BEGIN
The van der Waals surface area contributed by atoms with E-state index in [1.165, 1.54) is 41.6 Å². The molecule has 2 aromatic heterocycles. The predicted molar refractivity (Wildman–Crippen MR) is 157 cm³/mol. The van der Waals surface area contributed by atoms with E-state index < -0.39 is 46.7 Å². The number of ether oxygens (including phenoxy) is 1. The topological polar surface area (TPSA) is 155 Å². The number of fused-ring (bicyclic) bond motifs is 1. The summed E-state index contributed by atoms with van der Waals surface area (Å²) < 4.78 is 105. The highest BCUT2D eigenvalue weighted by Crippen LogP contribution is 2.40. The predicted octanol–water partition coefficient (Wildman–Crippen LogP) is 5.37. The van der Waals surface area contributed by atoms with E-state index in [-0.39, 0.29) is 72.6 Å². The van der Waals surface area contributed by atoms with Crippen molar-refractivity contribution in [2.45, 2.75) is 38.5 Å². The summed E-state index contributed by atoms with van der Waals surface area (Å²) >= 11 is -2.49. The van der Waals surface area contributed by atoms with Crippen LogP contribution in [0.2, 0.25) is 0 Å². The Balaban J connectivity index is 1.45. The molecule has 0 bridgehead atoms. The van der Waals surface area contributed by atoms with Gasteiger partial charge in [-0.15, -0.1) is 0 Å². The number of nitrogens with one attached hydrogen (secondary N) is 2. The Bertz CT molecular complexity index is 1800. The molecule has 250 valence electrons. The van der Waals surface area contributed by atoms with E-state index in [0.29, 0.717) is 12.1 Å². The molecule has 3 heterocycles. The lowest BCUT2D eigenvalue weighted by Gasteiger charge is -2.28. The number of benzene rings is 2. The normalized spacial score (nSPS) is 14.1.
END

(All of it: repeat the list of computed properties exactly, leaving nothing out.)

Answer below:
The van der Waals surface area contributed by atoms with E-state index in [1.165, 1.54) is 41.6 Å². The molecule has 2 aromatic heterocycles. The predicted molar refractivity (Wildman–Crippen MR) is 157 cm³/mol. The van der Waals surface area contributed by atoms with E-state index < -0.39 is 46.7 Å². The number of ether oxygens (including phenoxy) is 1. The topological polar surface area (TPSA) is 155 Å². The number of fused-ring (bicyclic) bond motifs is 1. The summed E-state index contributed by atoms with van der Waals surface area (Å²) < 4.78 is 105. The highest BCUT2D eigenvalue weighted by Crippen LogP contribution is 2.40. The predicted octanol–water partition coefficient (Wildman–Crippen LogP) is 5.37. The van der Waals surface area contributed by atoms with E-state index in [-0.39, 0.29) is 72.6 Å². The van der Waals surface area contributed by atoms with Crippen molar-refractivity contribution in [2.45, 2.75) is 38.5 Å². The summed E-state index contributed by atoms with van der Waals surface area (Å²) >= 11 is -2.49. The van der Waals surface area contributed by atoms with Crippen LogP contribution in [0.2, 0.25) is 0 Å². The Balaban J connectivity index is 1.45. The molecule has 0 bridgehead atoms. The van der Waals surface area contributed by atoms with Gasteiger partial charge in [-0.15, -0.1) is 0 Å². The number of nitrogens with one attached hydrogen (secondary N) is 2. The Bertz CT molecular complexity index is 1800. The molecule has 250 valence electrons. The van der Waals surface area contributed by atoms with E-state index in [0.29, 0.717) is 12.1 Å². The molecule has 3 heterocycles. The lowest BCUT2D eigenvalue weighted by Gasteiger charge is -2.28. The number of benzene rings is 2. The normalized spacial score (nSPS) is 14.1.